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The Guardian - UK
The Guardian - UK
Haroon Siddique Legal affairs correspondent

Archie Battersbee’s mother calls for lessons to be learned from his death

Archie Battersbee hugging his mother, Hollie Dance
Hollie Dance with her son Archie Battersbee. The inquest into his death is expected to conclude on Wednesday. Photograph: Family handout

Archie Battersbee’s mother has told an inquest into his death that she cannot be sure how her son died but that she wants lessons to be learned from the tragedy.

Hollie Dance, who found her son unconscious with a ligature over his head on 7 April last year, said on Tuesday she believed her 12-year-old son accidentally fell after climbing on a banister. He died on 6 August after Dance was unsuccessful in a lengthy court battle to stop his life support being switched off.

She previously suggested that he was taking part in an online “blackout” challenge at the time of the injury but, on the first day of the inquest in Chelmsford, Dance said she could not be sure. This was because the police had stated that it was too late to ascertain details of what Archie viewed on TikTok on 7 April, when he was known to have accessed the app.

The court heard that Archie’s stepfamily had said that he had put a ligature over various parts of his body in the days before 7 April, and Dance said she believed he must have been copying something he had seen at school or online.

Asked by Essex’s senior coroner, Lincoln Brookes, how she thought her son died, Dance said: “I think he climbed on the banister and probably fell, causing serious injury to his neck, resulting in unconsciousness.”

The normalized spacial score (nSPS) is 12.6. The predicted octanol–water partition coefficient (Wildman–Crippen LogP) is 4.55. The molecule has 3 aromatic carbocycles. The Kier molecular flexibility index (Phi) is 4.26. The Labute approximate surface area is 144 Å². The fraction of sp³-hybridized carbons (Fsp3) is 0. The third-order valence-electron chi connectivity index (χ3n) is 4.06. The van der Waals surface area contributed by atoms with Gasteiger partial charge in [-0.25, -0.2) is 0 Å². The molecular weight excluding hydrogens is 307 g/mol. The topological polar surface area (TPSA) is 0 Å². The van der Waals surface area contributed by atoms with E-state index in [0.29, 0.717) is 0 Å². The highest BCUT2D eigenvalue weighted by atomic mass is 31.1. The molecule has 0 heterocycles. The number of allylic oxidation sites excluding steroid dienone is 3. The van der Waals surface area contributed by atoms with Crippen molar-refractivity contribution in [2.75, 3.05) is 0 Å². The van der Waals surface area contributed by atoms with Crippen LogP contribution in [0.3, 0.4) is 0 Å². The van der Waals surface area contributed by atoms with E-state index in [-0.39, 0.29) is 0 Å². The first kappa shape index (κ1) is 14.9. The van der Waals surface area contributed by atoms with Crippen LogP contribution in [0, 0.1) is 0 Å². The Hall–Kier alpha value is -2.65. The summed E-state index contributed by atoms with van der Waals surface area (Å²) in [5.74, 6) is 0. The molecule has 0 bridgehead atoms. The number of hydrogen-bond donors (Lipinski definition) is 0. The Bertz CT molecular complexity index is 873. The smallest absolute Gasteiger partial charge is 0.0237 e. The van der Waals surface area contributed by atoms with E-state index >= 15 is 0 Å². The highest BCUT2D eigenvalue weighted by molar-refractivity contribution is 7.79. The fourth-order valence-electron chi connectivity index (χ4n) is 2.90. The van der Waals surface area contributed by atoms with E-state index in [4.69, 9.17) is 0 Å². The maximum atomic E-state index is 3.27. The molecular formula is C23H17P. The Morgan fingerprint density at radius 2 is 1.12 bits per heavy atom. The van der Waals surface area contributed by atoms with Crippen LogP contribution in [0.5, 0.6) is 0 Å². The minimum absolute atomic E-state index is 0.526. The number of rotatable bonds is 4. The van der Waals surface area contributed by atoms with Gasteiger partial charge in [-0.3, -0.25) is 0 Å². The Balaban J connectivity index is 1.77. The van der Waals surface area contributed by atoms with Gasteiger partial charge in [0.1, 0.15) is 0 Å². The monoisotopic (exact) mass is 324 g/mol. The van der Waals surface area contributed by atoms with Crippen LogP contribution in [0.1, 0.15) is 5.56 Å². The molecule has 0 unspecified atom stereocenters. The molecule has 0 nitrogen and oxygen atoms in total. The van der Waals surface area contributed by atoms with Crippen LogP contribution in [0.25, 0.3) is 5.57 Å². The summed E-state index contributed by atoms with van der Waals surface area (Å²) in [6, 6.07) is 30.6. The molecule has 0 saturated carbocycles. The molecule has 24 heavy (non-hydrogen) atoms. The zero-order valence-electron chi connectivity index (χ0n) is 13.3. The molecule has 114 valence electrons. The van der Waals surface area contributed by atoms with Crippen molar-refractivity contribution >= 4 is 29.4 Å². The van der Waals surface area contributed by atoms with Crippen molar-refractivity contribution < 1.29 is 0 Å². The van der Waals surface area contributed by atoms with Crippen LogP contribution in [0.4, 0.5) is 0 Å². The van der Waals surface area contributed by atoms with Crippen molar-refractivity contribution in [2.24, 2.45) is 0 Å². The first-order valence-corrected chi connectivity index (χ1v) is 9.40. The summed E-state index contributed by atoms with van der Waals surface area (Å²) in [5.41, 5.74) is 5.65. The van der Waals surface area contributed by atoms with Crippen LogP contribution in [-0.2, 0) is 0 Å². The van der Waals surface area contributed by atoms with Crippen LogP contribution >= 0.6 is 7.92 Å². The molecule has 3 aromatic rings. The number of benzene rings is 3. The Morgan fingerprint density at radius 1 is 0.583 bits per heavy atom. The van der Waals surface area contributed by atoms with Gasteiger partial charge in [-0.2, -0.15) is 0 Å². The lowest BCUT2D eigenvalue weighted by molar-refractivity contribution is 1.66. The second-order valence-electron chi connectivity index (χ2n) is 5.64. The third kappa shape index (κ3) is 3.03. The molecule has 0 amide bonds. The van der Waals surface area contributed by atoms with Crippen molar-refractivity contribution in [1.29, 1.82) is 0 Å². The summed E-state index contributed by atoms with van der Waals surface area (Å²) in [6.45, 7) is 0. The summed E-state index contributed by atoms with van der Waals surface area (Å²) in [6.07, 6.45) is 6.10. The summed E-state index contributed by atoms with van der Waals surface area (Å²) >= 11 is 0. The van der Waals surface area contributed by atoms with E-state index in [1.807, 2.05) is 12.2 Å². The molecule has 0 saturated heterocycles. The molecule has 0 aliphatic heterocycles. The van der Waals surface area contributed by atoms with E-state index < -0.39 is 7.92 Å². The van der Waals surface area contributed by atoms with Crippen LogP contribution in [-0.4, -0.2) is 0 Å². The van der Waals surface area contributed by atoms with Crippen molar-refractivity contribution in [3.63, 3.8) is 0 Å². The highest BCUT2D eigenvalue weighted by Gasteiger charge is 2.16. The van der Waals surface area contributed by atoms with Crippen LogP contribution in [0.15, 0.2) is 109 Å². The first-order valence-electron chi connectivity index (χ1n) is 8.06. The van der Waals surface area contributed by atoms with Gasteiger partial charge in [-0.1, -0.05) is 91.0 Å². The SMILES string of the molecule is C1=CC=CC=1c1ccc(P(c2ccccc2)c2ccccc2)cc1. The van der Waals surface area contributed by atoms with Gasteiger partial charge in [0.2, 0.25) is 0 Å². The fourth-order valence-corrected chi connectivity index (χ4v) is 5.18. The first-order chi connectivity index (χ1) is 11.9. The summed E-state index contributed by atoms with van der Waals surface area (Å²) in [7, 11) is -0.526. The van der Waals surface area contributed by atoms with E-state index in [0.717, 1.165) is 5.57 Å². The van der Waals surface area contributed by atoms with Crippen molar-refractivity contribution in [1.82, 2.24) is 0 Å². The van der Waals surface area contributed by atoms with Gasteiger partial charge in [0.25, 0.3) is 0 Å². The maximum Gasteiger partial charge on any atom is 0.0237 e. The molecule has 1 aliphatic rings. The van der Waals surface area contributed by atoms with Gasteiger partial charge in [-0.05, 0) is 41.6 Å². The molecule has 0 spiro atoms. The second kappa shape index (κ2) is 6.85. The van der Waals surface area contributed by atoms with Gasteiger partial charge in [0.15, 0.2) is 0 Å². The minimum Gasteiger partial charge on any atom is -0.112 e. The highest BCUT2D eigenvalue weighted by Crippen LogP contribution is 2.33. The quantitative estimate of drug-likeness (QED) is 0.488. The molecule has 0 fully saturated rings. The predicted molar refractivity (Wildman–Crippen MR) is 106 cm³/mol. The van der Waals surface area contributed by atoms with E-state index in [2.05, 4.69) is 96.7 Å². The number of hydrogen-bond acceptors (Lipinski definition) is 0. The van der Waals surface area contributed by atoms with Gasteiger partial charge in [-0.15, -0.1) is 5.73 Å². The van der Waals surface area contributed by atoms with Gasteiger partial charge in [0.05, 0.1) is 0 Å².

She described her son, who loved gymnastics and climbing, as like a “monkey” and “having thought he was the next Spider-Man” when younger. She believed that what happened on 7 April was an accident.

Asked by the coroner whether Archie had been expressing thoughts of self-harm or suicide, Dance replied: “No.” She said Archie was the “apple of my eye” and that they loved spending time together.

Dance told Brookes that she wanted the role of social media, and Archie’s care immediately after the incident, to be investigated by the inquest. Her concerns about his care included that paramedics took him out of the house with no neck brace, that he was not on a scoop stretcher and that he was not taken immediately to the specialist Royal London hospital, where he would eventually die, but to the local Southend hospital.

Asked about Dance’s concerns, Kate Bennett, leading operations manager at East of England ambulance service trust, said Archie was taken out of the house “manually”, with paramedics supporting him appropriately, because there was insufficient room to get him on a scoop and it was only a short distance to move him outside.

She told the inquest that neck braces were not always used because of the “risk of increasing inter-cranium pressure on the brain”. Bennett added that it was customary to take patients to their local hospital when they were in cardiac arrest and receiving CPR.

Referring to the court battle with Barts health NHS trust over the decision to switch off Archie’s life support, Dance said: “I do want to make sure people know that I acknowledge the care and help that a lot of people have given or tried to give. I am sure people did what they thought was right, even though I disagreed, and it ended in Archie’s death.

“None of us should be afraid to learn lessons for the future.”

The inquest is expected to conclude on Wednesday.

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